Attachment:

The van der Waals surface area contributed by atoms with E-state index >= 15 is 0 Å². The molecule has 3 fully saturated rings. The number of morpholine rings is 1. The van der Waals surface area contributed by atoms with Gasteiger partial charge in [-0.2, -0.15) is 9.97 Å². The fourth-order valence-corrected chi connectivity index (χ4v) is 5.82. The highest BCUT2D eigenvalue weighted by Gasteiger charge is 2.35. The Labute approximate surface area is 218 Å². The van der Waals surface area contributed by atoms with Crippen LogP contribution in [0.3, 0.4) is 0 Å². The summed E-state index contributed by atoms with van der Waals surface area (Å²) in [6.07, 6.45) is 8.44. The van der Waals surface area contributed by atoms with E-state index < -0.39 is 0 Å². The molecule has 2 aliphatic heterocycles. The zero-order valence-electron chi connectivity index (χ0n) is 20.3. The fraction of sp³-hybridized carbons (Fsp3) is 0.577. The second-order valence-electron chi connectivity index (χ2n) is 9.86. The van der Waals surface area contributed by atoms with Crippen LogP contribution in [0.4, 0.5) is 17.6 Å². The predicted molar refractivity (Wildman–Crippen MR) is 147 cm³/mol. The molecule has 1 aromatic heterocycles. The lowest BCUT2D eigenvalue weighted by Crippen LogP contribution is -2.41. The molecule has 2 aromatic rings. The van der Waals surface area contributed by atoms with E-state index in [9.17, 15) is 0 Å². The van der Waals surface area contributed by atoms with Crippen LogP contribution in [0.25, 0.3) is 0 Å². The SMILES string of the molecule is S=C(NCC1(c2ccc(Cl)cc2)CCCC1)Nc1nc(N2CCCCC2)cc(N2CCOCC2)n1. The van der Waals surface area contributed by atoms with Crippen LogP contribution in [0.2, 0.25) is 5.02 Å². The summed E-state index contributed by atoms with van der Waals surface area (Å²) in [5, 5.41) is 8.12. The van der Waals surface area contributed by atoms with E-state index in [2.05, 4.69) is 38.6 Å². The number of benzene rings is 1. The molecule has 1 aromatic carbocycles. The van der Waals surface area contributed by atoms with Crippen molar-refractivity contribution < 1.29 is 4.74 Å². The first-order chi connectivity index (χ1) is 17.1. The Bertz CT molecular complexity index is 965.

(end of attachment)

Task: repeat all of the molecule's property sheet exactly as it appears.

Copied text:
The van der Waals surface area contributed by atoms with E-state index >= 15 is 0 Å². The molecule has 3 fully saturated rings. The number of morpholine rings is 1. The van der Waals surface area contributed by atoms with Gasteiger partial charge in [-0.2, -0.15) is 9.97 Å². The fourth-order valence-corrected chi connectivity index (χ4v) is 5.82. The highest BCUT2D eigenvalue weighted by Gasteiger charge is 2.35. The Labute approximate surface area is 218 Å². The van der Waals surface area contributed by atoms with Crippen LogP contribution in [0.3, 0.4) is 0 Å². The summed E-state index contributed by atoms with van der Waals surface area (Å²) in [6.07, 6.45) is 8.44. The van der Waals surface area contributed by atoms with E-state index < -0.39 is 0 Å². The molecule has 2 aliphatic heterocycles. The zero-order valence-electron chi connectivity index (χ0n) is 20.3. The fraction of sp³-hybridized carbons (Fsp3) is 0.577. The second-order valence-electron chi connectivity index (χ2n) is 9.86. The van der Waals surface area contributed by atoms with Crippen LogP contribution in [0.4, 0.5) is 17.6 Å². The predicted molar refractivity (Wildman–Crippen MR) is 147 cm³/mol. The molecule has 1 aromatic heterocycles. The lowest BCUT2D eigenvalue weighted by Crippen LogP contribution is -2.41. The molecule has 2 aromatic rings. The van der Waals surface area contributed by atoms with E-state index in [9.17, 15) is 0 Å². The van der Waals surface area contributed by atoms with Crippen LogP contribution in [0.25, 0.3) is 0 Å². The SMILES string of the molecule is S=C(NCC1(c2ccc(Cl)cc2)CCCC1)Nc1nc(N2CCCCC2)cc(N2CCOCC2)n1. The van der Waals surface area contributed by atoms with Crippen LogP contribution in [0.2, 0.25) is 5.02 Å². The summed E-state index contributed by atoms with van der Waals surface area (Å²) in [5, 5.41) is 8.12. The van der Waals surface area contributed by atoms with E-state index in [2.05, 4.69) is 38.6 Å². The number of benzene rings is 1. The molecule has 1 aromatic carbocycles. The van der Waals surface area contributed by atoms with Crippen molar-refractivity contribution < 1.29 is 4.74 Å². The first-order chi connectivity index (χ1) is 17.1. The Bertz CT molecular complexity index is 965.